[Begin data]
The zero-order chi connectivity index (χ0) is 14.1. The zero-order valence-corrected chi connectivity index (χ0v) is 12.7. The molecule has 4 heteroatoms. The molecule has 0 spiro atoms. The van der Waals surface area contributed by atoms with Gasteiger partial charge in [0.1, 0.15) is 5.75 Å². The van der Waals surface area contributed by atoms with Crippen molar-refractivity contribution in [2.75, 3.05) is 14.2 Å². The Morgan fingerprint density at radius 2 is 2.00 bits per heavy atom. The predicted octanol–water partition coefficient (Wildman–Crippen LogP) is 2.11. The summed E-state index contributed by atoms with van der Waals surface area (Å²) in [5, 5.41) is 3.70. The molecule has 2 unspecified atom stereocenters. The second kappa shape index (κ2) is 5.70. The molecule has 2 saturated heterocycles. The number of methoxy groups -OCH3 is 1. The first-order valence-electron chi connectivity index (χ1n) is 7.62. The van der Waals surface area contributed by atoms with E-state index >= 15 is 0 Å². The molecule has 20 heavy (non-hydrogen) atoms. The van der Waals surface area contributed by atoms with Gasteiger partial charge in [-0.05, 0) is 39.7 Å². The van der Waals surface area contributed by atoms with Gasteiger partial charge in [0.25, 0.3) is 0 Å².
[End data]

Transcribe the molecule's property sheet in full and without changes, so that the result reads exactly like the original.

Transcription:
The zero-order chi connectivity index (χ0) is 14.1. The zero-order valence-corrected chi connectivity index (χ0v) is 12.7. The molecule has 4 heteroatoms. The molecule has 0 spiro atoms. The van der Waals surface area contributed by atoms with Gasteiger partial charge in [0.1, 0.15) is 5.75 Å². The van der Waals surface area contributed by atoms with Crippen molar-refractivity contribution in [2.75, 3.05) is 14.2 Å². The Morgan fingerprint density at radius 2 is 2.00 bits per heavy atom. The predicted octanol–water partition coefficient (Wildman–Crippen LogP) is 2.11. The summed E-state index contributed by atoms with van der Waals surface area (Å²) in [5, 5.41) is 3.70. The molecule has 2 unspecified atom stereocenters. The second kappa shape index (κ2) is 5.70. The molecule has 2 saturated heterocycles. The number of methoxy groups -OCH3 is 1. The first-order valence-electron chi connectivity index (χ1n) is 7.62. The van der Waals surface area contributed by atoms with E-state index >= 15 is 0 Å². The molecule has 20 heavy (non-hydrogen) atoms. The van der Waals surface area contributed by atoms with Gasteiger partial charge in [-0.05, 0) is 39.7 Å². The van der Waals surface area contributed by atoms with Gasteiger partial charge in [0.25, 0.3) is 0 Å².